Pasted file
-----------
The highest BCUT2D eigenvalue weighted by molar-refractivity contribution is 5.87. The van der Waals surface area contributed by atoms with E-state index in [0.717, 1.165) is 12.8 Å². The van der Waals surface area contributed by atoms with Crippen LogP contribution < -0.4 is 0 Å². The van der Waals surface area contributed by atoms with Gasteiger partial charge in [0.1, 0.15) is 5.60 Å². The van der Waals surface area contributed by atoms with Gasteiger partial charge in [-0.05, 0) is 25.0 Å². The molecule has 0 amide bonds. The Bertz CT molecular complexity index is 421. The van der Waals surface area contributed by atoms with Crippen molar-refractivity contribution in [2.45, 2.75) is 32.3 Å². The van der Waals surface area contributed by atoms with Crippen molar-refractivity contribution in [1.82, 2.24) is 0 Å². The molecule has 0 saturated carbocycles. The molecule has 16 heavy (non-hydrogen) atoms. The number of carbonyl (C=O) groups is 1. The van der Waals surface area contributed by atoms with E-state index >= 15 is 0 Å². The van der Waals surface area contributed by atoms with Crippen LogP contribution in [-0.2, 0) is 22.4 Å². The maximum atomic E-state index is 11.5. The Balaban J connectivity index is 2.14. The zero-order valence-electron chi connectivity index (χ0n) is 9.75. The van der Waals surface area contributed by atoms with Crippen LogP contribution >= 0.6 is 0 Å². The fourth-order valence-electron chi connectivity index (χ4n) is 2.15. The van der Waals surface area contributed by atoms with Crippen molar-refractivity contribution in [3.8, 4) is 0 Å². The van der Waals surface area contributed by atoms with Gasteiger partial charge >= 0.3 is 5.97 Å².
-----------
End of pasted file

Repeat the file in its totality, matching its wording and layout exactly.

The highest BCUT2D eigenvalue weighted by molar-refractivity contribution is 5.87. The van der Waals surface area contributed by atoms with E-state index in [0.717, 1.165) is 12.8 Å². The van der Waals surface area contributed by atoms with Crippen LogP contribution < -0.4 is 0 Å². The van der Waals surface area contributed by atoms with Gasteiger partial charge in [0.1, 0.15) is 5.60 Å². The van der Waals surface area contributed by atoms with Gasteiger partial charge in [-0.05, 0) is 25.0 Å². The molecule has 0 amide bonds. The Bertz CT molecular complexity index is 421. The van der Waals surface area contributed by atoms with Crippen molar-refractivity contribution in [2.45, 2.75) is 32.3 Å². The van der Waals surface area contributed by atoms with Crippen molar-refractivity contribution in [1.82, 2.24) is 0 Å². The molecule has 0 saturated carbocycles. The molecule has 16 heavy (non-hydrogen) atoms. The number of carbonyl (C=O) groups is 1. The van der Waals surface area contributed by atoms with E-state index >= 15 is 0 Å². The van der Waals surface area contributed by atoms with Crippen LogP contribution in [-0.2, 0) is 22.4 Å². The maximum atomic E-state index is 11.5. The Balaban J connectivity index is 2.14. The zero-order valence-electron chi connectivity index (χ0n) is 9.75. The van der Waals surface area contributed by atoms with Crippen LogP contribution >= 0.6 is 0 Å². The fourth-order valence-electron chi connectivity index (χ4n) is 2.15. The van der Waals surface area contributed by atoms with Crippen molar-refractivity contribution in [3.8, 4) is 0 Å². The van der Waals surface area contributed by atoms with Gasteiger partial charge >= 0.3 is 5.97 Å².